Mitch Atkins was brought in to complete the inning, and he struck out the only man he faced (Jordan Danks).


LHP John Grabow pitched the 9th (20 pitches - 12 strikes, 1 K, 0/2 GO/FO), and he was not a whole lot better than Kennard, allowing a single, a double, and then a three-run HR (to Jayson Nix). But at least Grabow finished his inning.


For the Cubs, Ryan Theriot and Geovany Soto had two hits a piece (all singles), but Theriot also hit into a rally-killing 4-6-3 DP with two on and no outs in the 5th. And after starting the Cactus League schedule 5-6 with three doubles, a single, and a home run, Tyler Colvin cooled-off a bit by going 0-2 with a strikeout (swinging) and a game-ending 6-4-3 DP.


The Cubs have a split squad doubleheader tomorrow, one game a rematch with the White Sox at Camelback Ranch and the other a home game versus the Dodgers at HoHoKam Park. RHP Jeff Samardzija and LHP Tom Gorzelanny are scheduled to start the games, although weather could be a problem, since rain is forecast with temperatures in the 50's. I believe one of the two games will be televised by WGN-TV, but I'm not sure which one.

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Comments

Silva looked wild today, yet didn't walk anybody. The announcing crew made the comment that one thing Silva does is "throw strikes." It occurs to me that he might not be a great strike thrower despite having low walk totals, but I can't confirm that without some eye-witness reports. Here's what I'm wondering: Does he have good control, or does he just give in (aim for middle of the plate belt high) when he falls behind in the count?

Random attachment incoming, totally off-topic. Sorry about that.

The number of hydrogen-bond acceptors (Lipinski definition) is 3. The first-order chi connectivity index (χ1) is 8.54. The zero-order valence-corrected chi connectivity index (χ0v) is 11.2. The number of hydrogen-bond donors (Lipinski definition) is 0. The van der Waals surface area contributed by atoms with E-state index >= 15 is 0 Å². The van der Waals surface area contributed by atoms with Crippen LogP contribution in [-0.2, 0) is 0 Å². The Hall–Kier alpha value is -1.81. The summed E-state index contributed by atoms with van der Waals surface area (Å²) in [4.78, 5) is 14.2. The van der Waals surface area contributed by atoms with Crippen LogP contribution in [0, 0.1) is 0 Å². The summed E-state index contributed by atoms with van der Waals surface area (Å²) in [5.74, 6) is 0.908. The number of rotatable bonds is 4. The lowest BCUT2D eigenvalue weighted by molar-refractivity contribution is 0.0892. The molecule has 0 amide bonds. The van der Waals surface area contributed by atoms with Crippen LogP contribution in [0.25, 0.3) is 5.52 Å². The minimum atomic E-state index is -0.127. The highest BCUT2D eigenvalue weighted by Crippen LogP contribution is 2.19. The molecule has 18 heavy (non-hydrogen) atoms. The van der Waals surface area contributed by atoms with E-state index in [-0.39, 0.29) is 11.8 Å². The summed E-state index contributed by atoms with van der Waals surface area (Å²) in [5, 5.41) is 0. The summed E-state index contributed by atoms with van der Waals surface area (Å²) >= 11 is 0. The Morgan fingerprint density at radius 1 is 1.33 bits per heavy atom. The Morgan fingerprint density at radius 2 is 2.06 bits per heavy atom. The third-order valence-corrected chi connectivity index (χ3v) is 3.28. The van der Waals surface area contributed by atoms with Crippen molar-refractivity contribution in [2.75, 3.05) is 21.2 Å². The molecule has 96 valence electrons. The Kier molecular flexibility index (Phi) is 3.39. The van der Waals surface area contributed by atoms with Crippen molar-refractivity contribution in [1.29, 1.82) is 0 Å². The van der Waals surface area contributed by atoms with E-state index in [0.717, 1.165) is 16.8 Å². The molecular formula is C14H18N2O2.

he's a control pitcher with 2 pitches...and you don't need to swing at anything but his fastball if you're a capable hitter. his lack of deception makes his complete game useless...i seriously wouldn't even trust his arm in the pen.

another year that "3rd pitch dujour" he's supposedly working on won't be incorporated into his stuff, i'd imagine. is it the change this year or the splitter...maybe a curve? =p

the only thing he's got going for him is a chunk of those zillion hits he's bound to give up generally don't fly over the wall.

"the only thing he's got going for him is a chunk of those zillion hits he's bound to give up generally don't fly over the wall."

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Something that really didn't apply to Carlos Quentin today.

yeah, last year his short stint in the majors wasn't good for that either.

I remember thinking that Silva had a worried look on his face before he started pitching in the top of the first inning. It didn't get any better as time went on. If confidence is a big part of success as a baseball player, he could be in real trouble (Captain Obvious here).